HRT comes in a variety of forms, and the type chosen by your doctor depends on what stage of menopause you’re at (whether or not you’re still having periods) and what symptoms you’re suffering most from.

HRT can be administered in several ways, including a tablet that you take orally, usually once a day, patches which stick to your skin and allow the hormones to be absorbed across and into the bloodstream, or a gel which you rub into the skin.

Oestrogen can also be administered directly into the vagina in the form of a vaginal tablet, cream or ring to combat vaginal dryness, painful intercourse and some urinary symptoms. In this case, progesterone is not needed because the oestrogen acts directly on the vagina and won’t affect the womb.

There has been a lot of fear around the use of HRT and potential increases in health risks. HRT is usually prescribed at the lowest possible dose for the shortest possible time to minimise the risk of side effects.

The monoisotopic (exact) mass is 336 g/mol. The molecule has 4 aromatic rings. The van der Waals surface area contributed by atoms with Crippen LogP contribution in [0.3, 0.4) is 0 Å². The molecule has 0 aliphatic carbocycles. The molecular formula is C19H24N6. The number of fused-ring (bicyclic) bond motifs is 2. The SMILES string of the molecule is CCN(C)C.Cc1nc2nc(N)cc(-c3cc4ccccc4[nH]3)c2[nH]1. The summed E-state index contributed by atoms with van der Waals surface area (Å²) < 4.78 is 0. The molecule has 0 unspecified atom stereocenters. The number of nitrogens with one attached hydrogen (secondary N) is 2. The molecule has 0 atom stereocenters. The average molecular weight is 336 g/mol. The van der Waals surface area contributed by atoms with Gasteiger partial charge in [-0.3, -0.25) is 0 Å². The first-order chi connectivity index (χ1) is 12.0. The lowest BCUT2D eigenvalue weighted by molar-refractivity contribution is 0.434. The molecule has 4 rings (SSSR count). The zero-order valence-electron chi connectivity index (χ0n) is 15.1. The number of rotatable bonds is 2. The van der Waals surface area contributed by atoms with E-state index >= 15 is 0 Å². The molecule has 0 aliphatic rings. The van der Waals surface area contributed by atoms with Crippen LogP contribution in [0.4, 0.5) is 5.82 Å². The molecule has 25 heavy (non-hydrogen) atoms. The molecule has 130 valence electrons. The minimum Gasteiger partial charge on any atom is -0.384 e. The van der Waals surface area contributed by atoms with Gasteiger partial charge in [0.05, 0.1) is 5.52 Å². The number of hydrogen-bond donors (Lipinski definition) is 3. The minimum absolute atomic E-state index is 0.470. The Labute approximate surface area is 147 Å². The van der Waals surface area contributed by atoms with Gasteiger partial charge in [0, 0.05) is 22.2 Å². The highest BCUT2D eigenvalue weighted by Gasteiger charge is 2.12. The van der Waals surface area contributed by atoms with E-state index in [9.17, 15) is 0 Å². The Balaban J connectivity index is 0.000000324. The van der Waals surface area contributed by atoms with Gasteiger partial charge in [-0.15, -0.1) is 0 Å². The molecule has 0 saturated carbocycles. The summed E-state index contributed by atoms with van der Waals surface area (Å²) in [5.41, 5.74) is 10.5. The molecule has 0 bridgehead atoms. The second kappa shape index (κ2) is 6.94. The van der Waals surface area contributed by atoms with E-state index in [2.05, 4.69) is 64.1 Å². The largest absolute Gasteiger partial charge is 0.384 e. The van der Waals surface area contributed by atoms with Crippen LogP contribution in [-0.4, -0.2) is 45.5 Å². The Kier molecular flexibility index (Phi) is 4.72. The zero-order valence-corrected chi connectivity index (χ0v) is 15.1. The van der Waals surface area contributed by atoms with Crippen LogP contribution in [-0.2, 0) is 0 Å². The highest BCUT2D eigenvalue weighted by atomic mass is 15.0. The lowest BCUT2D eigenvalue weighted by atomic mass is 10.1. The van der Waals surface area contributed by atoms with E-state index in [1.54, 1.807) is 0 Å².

Recent evidence has found little-to-no increased risk of heart disease and stroke if HRT is started before the age of 60. 

It has also been found that the level of breast cancer risk from HRT use is related to the amount of time that you take it for, i.e. short-term use shows low levels of risk.

Overall, it’s worth considering the benefit-risk ratio of HRT with your doctor before ruling out its use.

Separate to HRT, it is not uncommon to see menopausal women being prescribed a low dose anti- depressant. Some categories of these are helpful in combatting hot flashes, particularly for women who cannot take HRT for health reasons. They also have the obvious added benefit of improving mood for those who are struggling with anxiety and/or depression during this time.